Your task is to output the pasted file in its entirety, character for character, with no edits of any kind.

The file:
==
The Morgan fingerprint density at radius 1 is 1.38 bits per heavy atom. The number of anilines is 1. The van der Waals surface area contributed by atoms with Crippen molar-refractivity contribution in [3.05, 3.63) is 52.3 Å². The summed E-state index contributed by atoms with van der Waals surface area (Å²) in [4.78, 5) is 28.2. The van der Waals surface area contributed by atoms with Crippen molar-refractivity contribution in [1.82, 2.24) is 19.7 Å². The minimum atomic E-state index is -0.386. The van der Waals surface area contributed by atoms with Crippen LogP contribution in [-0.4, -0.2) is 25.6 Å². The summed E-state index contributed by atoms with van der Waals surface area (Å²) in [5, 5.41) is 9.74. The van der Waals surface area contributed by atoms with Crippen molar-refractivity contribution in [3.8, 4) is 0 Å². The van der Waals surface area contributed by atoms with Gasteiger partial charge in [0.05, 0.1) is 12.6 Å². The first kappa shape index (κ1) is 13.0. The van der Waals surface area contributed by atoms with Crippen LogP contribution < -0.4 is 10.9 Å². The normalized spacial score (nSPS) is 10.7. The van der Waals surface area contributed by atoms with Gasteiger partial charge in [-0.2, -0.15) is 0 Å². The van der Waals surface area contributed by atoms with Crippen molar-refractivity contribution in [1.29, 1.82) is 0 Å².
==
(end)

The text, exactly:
The Morgan fingerprint density at radius 1 is 1.38 bits per heavy atom. The number of anilines is 1. The van der Waals surface area contributed by atoms with Crippen molar-refractivity contribution in [3.05, 3.63) is 52.3 Å². The summed E-state index contributed by atoms with van der Waals surface area (Å²) in [4.78, 5) is 28.2. The van der Waals surface area contributed by atoms with Crippen molar-refractivity contribution in [1.82, 2.24) is 19.7 Å². The minimum atomic E-state index is -0.386. The van der Waals surface area contributed by atoms with Crippen LogP contribution in [-0.4, -0.2) is 25.6 Å². The summed E-state index contributed by atoms with van der Waals surface area (Å²) in [5, 5.41) is 9.74. The van der Waals surface area contributed by atoms with Crippen molar-refractivity contribution in [3.8, 4) is 0 Å². The van der Waals surface area contributed by atoms with Gasteiger partial charge in [0.05, 0.1) is 12.6 Å². The first kappa shape index (κ1) is 13.0. The van der Waals surface area contributed by atoms with Crippen LogP contribution < -0.4 is 10.9 Å². The normalized spacial score (nSPS) is 10.7. The van der Waals surface area contributed by atoms with Gasteiger partial charge in [-0.2, -0.15) is 0 Å². The van der Waals surface area contributed by atoms with Crippen molar-refractivity contribution in [1.29, 1.82) is 0 Å².